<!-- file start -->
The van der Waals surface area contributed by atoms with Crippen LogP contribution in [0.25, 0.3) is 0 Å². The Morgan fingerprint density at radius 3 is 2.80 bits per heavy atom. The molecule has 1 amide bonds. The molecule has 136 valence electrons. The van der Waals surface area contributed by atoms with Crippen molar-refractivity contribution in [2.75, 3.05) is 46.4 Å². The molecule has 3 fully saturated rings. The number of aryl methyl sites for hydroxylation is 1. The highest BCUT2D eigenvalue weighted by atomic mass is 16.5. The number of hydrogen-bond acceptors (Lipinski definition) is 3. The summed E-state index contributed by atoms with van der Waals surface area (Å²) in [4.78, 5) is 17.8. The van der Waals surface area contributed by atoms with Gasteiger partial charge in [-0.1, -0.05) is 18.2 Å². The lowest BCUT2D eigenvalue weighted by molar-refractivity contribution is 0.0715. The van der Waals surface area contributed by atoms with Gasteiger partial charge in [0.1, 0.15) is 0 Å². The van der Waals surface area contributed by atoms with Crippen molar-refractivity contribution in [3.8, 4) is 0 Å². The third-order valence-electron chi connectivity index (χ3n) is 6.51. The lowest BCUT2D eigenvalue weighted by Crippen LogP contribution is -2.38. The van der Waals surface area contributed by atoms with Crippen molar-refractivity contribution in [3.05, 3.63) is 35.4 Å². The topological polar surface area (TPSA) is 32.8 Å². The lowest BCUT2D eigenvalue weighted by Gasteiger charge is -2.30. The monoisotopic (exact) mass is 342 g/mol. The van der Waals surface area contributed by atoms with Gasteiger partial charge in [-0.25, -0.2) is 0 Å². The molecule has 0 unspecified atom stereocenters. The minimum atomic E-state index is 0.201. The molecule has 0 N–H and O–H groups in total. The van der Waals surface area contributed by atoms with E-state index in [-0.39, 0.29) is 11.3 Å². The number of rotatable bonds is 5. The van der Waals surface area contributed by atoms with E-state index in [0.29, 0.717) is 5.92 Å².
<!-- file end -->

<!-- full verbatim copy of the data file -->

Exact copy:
The van der Waals surface area contributed by atoms with Crippen LogP contribution in [0.25, 0.3) is 0 Å². The Morgan fingerprint density at radius 3 is 2.80 bits per heavy atom. The molecule has 1 amide bonds. The molecule has 136 valence electrons. The van der Waals surface area contributed by atoms with Crippen molar-refractivity contribution in [2.75, 3.05) is 46.4 Å². The molecule has 3 fully saturated rings. The number of aryl methyl sites for hydroxylation is 1. The highest BCUT2D eigenvalue weighted by atomic mass is 16.5. The number of hydrogen-bond acceptors (Lipinski definition) is 3. The summed E-state index contributed by atoms with van der Waals surface area (Å²) in [4.78, 5) is 17.8. The van der Waals surface area contributed by atoms with Gasteiger partial charge in [-0.1, -0.05) is 18.2 Å². The lowest BCUT2D eigenvalue weighted by molar-refractivity contribution is 0.0715. The van der Waals surface area contributed by atoms with Gasteiger partial charge in [0.1, 0.15) is 0 Å². The van der Waals surface area contributed by atoms with Crippen molar-refractivity contribution in [3.8, 4) is 0 Å². The third-order valence-electron chi connectivity index (χ3n) is 6.51. The lowest BCUT2D eigenvalue weighted by Crippen LogP contribution is -2.38. The van der Waals surface area contributed by atoms with Crippen molar-refractivity contribution in [3.05, 3.63) is 35.4 Å². The topological polar surface area (TPSA) is 32.8 Å². The lowest BCUT2D eigenvalue weighted by Gasteiger charge is -2.30. The monoisotopic (exact) mass is 342 g/mol. The van der Waals surface area contributed by atoms with Gasteiger partial charge in [-0.25, -0.2) is 0 Å². The molecule has 0 unspecified atom stereocenters. The minimum atomic E-state index is 0.201. The molecule has 0 N–H and O–H groups in total. The van der Waals surface area contributed by atoms with E-state index in [-0.39, 0.29) is 11.3 Å². The number of rotatable bonds is 5. The van der Waals surface area contributed by atoms with E-state index in [0.29, 0.717) is 5.92 Å².